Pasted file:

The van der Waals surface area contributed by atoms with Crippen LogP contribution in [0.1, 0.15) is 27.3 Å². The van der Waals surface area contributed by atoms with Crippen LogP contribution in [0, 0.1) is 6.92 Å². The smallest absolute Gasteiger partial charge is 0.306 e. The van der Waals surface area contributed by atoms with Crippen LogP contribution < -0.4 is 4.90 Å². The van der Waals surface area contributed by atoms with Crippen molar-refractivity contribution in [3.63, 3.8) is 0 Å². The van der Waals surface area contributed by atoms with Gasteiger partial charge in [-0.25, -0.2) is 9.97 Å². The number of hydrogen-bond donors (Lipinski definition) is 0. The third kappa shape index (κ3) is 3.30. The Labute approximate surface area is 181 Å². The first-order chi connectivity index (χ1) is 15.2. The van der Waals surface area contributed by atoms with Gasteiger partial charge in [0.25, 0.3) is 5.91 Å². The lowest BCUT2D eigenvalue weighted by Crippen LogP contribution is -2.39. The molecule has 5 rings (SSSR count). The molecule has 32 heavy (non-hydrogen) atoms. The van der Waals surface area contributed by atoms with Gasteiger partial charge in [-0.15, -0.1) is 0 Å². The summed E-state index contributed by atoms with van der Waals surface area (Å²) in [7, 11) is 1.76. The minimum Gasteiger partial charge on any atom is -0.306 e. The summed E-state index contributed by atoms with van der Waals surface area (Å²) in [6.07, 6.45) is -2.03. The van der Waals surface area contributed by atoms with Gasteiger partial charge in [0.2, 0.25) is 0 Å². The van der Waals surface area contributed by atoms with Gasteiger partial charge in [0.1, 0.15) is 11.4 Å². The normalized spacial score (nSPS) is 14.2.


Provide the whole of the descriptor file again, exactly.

The van der Waals surface area contributed by atoms with Crippen LogP contribution in [0.1, 0.15) is 27.3 Å². The van der Waals surface area contributed by atoms with Crippen LogP contribution in [0, 0.1) is 6.92 Å². The smallest absolute Gasteiger partial charge is 0.306 e. The van der Waals surface area contributed by atoms with Crippen LogP contribution < -0.4 is 4.90 Å². The van der Waals surface area contributed by atoms with Crippen molar-refractivity contribution in [3.63, 3.8) is 0 Å². The van der Waals surface area contributed by atoms with Gasteiger partial charge in [-0.25, -0.2) is 9.97 Å². The number of hydrogen-bond donors (Lipinski definition) is 0. The third kappa shape index (κ3) is 3.30. The Labute approximate surface area is 181 Å². The first-order chi connectivity index (χ1) is 15.2. The van der Waals surface area contributed by atoms with Gasteiger partial charge in [0.25, 0.3) is 5.91 Å². The lowest BCUT2D eigenvalue weighted by Crippen LogP contribution is -2.39. The molecule has 5 rings (SSSR count). The molecule has 32 heavy (non-hydrogen) atoms. The van der Waals surface area contributed by atoms with Gasteiger partial charge in [-0.15, -0.1) is 0 Å². The summed E-state index contributed by atoms with van der Waals surface area (Å²) in [7, 11) is 1.76. The minimum Gasteiger partial charge on any atom is -0.306 e. The summed E-state index contributed by atoms with van der Waals surface area (Å²) in [6.07, 6.45) is -2.03. The van der Waals surface area contributed by atoms with Gasteiger partial charge in [0.2, 0.25) is 0 Å². The van der Waals surface area contributed by atoms with Gasteiger partial charge in [0.1, 0.15) is 11.4 Å². The normalized spacial score (nSPS) is 14.2.